In the summer of 2015 my friend Dana and I decided we should go on an adventure together. The more definitive decision to hike the Continental Divide Trail in 2017 came later in the same year. During the first long weekend of September-and what felt like the last rays of summer-Dana, myself and two other friends (who incidentally were dating) went on a short bike camping trip before the start of school and busy work schedules.
So at the tail end of August we did some light planning, aligned with the kind of biking trip ahead of us. This September bike trip will forever be etched in my mind as the weekend bike trip from hell. The weather was shit and most of the things that could go wrong, went wrong; repeated flats, inadequate bikes for the distance covered, forgotten rain gear, you name it. All and all, a bike ride that had usually taken me between 3 and 4 hours at a leisurely pace took us 6.5 hours to complete. Right from the beginning, this was the bike trip from hell.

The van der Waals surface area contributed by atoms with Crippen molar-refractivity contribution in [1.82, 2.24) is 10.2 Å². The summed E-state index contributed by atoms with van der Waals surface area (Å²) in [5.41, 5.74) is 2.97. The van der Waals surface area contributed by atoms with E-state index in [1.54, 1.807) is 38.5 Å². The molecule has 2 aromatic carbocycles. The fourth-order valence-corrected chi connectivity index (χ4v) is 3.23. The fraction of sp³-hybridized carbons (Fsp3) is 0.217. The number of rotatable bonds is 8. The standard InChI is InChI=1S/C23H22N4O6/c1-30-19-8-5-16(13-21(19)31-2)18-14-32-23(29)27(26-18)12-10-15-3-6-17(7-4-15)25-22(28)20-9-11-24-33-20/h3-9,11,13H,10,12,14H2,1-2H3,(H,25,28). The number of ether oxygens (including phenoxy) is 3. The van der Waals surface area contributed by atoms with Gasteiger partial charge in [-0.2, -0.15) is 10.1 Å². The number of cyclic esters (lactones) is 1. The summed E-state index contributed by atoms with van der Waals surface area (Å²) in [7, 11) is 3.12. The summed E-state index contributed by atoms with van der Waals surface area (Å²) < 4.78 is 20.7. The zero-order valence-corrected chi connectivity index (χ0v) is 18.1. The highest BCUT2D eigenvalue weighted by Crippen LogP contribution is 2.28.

By the time we arrived at the camping site, I believe we were all ready for a meal and some fun times. That fist evening, the sky was clear and the climate cool but temperate. Pretty ideal for a nice diner after an eventful day. My patience had been tested to a point of irritability and I believe we all gotten more then we had bargained for out of this trip- intended as a chill, relaxed end of summer celebration. After eating a filling delicious meal, however, it quickly starting raining, and raining increasingly harder. Grumpy tired and not exactly on the same page about various aspects of the trip, we all went to hide in our respective tents. Although by chatting through nylon walls, Dana and I convened that we weren’t quite ready to go to bed, so they joined me in my tent and we continued chatting about life and our eventful day.
That’s how Dana and I really connected and our complicity around adventure-styles took root. That night we commiserated about the day and talked about this and that. We had a hoot and it was the beginning of a beautiful friendship. But the adventures of the bike trip from hell were far from over.